In 2001 APR reissued for the first time in long-playing format the complete flat disc recordings featuring composer Camille Saint-Saëns at the piano, coupled with those by Cécile Chaminade. Symposium now offers the same material minus one Saint-Saëns selection (the Havanaise Op. 83 with violinist Gabriel Willaume), but adds the five solo sides by Louis Diémer (1843-1919), a pianist best known as teacher to Alfred Cortot, Robert Casadesus, Marcel Dupré, Eduard Risler, Yves Nat, and countless others. Which edition to buy?
On one hand, APR's clean, skillful transfers, extensive annotations, discography, and "complete Saint-Saëns" factor sell themselves. On the other hand,Read more Symposium's noisier, relatively "non-interventionist" transfers give an impression of greater presence and amplitude. The bottom line is that these count among early recorded pianism's most fascinating and important documents. Although Saint-Saëns only recorded his own music, and mostly lightweight fare, his 1904 G&T sessions and 1919 Paris recordings reveal that the veteran musician still could tear up the keyboard. He often was criticized for being a cold and dry pianist, but evidently not on the recordings. Unbridled excitement characterize his improvised cadenza in Afrique Op. 89 and excerpts from the Second Concerto. The Rhapsodie d'Auvergne Op. 73 is represented by its final section, where the composer tosses off amazingly powerful and even unison scales and double thirds that would humble even today's budding virtuosos.
Four selections feature the composer's close associate mezzo-soprano Meyrianne Héglon. However, her warm, slightly heavy timbre is severely compromised by fuzzy, overmodulated sonics. Saint-Saëns' strong, authoritative support elevates the aforementioned Gabriel Willaume's straightforward, pure-toned interpretations of the Prelude from Le Déluge and the Elégie Op. 143. Likewise, Cécile Chaminade's seven 1901 G&Ts support the reputation she enjoyed as a pianistic firebrand. Her piano music may be light in content, yet it's skillfully crafted, idiomatically virtuosic, and full of charm. Chaminade plays her works absolutely straight, with an intensity and rhythmic drive that have nothing to do with the music's "salon-ish" connotations. For example, if you follow the score to Air de Ballet Op. 30, you'll hear that Chaminade really means the dynamics and expressive directions she writes.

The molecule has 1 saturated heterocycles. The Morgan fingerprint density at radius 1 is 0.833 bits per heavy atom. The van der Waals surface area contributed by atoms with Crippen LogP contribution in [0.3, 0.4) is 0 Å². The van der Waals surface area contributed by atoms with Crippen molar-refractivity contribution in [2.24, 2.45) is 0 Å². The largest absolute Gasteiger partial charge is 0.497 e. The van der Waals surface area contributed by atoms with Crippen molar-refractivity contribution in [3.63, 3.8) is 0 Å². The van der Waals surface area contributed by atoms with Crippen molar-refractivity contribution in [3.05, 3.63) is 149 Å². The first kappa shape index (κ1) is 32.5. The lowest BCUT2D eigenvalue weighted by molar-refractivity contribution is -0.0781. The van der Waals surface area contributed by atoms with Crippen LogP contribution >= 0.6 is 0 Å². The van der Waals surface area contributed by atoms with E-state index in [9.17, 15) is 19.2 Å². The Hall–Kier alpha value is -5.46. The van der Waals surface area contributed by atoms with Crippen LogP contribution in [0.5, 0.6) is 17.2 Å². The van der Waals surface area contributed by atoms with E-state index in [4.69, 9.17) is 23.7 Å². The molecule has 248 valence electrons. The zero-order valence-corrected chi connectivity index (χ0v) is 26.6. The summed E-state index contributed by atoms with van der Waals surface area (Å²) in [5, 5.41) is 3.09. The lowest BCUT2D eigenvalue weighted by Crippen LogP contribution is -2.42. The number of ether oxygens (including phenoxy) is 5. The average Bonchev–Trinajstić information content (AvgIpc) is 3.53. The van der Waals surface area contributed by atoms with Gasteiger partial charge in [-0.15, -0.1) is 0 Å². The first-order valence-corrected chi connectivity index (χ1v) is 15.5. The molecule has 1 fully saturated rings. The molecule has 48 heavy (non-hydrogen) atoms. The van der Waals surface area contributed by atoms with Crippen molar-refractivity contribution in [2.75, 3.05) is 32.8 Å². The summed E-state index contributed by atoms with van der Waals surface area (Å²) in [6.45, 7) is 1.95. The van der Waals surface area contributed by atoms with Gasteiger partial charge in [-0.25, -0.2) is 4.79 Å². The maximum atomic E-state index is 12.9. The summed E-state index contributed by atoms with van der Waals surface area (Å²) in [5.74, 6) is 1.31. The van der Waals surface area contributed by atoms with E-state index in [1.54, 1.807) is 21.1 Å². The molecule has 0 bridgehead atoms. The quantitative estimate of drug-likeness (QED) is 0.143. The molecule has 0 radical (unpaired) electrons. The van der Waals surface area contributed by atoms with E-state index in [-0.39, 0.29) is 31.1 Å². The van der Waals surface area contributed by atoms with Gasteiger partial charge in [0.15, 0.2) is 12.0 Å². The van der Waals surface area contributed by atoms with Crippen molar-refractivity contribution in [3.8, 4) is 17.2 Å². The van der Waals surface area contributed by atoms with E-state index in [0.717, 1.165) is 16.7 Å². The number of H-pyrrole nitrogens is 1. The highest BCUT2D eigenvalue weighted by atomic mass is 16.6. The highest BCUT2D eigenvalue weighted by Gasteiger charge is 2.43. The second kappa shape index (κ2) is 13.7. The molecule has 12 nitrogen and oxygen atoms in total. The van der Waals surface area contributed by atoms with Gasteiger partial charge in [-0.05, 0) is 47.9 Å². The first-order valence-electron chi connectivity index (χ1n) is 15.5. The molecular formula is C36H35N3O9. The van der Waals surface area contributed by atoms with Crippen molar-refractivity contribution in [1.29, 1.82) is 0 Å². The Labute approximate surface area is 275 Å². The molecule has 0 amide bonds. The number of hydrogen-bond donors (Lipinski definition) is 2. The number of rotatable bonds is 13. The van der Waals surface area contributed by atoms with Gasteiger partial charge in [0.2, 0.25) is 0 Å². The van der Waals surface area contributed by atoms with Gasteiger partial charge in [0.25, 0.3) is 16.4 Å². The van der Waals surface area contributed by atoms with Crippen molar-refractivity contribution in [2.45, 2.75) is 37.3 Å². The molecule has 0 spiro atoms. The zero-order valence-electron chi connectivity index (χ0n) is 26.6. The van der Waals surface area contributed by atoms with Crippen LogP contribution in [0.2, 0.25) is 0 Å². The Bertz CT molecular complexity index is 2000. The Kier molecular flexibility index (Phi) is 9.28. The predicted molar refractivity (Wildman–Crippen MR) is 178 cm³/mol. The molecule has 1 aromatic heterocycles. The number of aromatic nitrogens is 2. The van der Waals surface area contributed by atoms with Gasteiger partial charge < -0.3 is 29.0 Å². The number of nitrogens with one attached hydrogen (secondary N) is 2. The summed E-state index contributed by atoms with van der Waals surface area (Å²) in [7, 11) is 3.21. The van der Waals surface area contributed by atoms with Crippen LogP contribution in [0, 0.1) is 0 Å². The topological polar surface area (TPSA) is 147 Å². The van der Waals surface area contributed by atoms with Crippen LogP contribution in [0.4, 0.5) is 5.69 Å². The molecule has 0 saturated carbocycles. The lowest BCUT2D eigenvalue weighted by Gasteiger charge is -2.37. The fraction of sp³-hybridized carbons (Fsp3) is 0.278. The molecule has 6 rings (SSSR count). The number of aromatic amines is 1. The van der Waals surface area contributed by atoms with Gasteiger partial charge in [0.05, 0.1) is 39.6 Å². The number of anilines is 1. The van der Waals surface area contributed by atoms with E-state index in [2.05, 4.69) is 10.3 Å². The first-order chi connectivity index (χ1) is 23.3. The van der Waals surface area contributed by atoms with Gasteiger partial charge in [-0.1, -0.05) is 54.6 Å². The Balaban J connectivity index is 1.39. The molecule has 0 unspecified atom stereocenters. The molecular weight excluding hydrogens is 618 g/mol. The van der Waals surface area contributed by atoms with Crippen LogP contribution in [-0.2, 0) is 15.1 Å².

Louis Diémer's solo recordings characterize the 19th-century French piano school's best aspects. Note the clarity, point, and control in rapid, detaché passages in Mendelssohn's Spinning Song and Godard's Valse chromatique, or the limpid pianissimo scales in Diémer's own, admittedly banal Grande Valse de Concert. Modern ears may not comfortably respond to Diémer's somewhat brusque and hard-nosed account of Chopin's D-flat Nocturne Op. 27 No. 2, yet it easily challenges any assumption that all 19th-century pianists took insane liberties with everything they played. All serious students of piano performance practice should investigate this release.
--Jed Distler, ClassicsToday.com Read less
Le déluge, Op. 45: Preludeby Camille Saint-Saëns Performer:
Camille Saint-Saëns (Piano)
Period: Romantic Written: 1875; France Venue: Paris, France Notes: Paris, France (1904 - 1919)
Elegie for Violin and Piano, Op. 143by Camille Saint-Saëns Performer:
Camille Saint-Saëns (Piano),
Gabriel Willaume (Violin)
Period: Romantic Written: 1915; France Date of Recording: 1919 Venue: Paris, France
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